Amanda Knox, 4 Years After Acquittal: Her Life Today
On Nov. 1, 2007, Meredith Kercher, a student from England, is found dead in the Perugia. She shares her place with American student Amanda Knox. Five days later, Knox and her boyfriend, student Raffaele Sollecito, are arrested for Kercher's murder.
Two years later, following a high-profile 11-month trial, Knox and Sollecito are convicted in Kercher's murder, despite mishandled DNA evidence and the sentencing of Rudy Guede, a drifter who was convicted of Kercher's murder in a separate 2008 trial. Knox is sentenced to 26 years in prison, Sollecito, 25; however, after an appeal, both are freed and cleared of most charges in October 2011.
Four years after her arrest, Knox returns home to American soil, where she attempts to lay low while rejoining society. She enjoys quiet dinners with friends and family and even reportedly has a romance with old friend James Terrano. In 2013, she releases a memoir about her legal ordeal, entitled Waiting to Be Heard, for which she reportedly received $4 million - most of which she used to pay back her legal fees and loans.
On March 26, 2013, it's announced that the Court of Cassation throws out the former acquittals and announces a retrial. The second appeals trial concludes in January 2014, and Knox is once again found guilty of murdering Kercher, and sentenced to 28 1/2 years in prison, while Sollecito is sentenced to 25. The court explained that it re-convicted the pair partially because the nature of Kercher’s wounds indicated that Guede (who is still in prison serving a reduced 16-year sentence), could not have acted alone.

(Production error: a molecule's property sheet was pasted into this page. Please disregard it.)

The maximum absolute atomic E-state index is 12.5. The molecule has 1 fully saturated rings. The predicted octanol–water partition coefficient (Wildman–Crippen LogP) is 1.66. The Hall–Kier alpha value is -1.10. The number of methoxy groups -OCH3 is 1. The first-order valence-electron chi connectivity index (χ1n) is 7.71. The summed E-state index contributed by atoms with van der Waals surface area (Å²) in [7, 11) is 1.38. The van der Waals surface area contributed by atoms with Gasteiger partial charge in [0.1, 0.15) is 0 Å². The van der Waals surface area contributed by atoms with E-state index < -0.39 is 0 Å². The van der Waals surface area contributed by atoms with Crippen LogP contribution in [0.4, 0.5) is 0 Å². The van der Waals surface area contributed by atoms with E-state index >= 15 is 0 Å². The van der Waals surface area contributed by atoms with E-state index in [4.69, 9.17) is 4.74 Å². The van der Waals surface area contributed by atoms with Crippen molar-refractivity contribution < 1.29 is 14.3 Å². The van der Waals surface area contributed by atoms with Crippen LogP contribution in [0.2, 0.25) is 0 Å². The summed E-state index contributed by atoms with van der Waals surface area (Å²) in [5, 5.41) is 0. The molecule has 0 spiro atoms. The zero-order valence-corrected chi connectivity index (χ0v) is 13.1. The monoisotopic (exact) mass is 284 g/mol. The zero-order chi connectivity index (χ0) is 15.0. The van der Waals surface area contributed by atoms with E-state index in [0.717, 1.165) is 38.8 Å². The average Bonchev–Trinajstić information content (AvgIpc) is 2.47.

However, in March 2015, Italy's highest appeals court surprisingly overturns the second conviction, once again exonerating Knox and Sollecito of the charges - this time for good. The court finds the police and prosecutors in the case showed "stunning weakness," ruling, "There was no shortage of glaring errors in the underlying fabric of the sentence in question."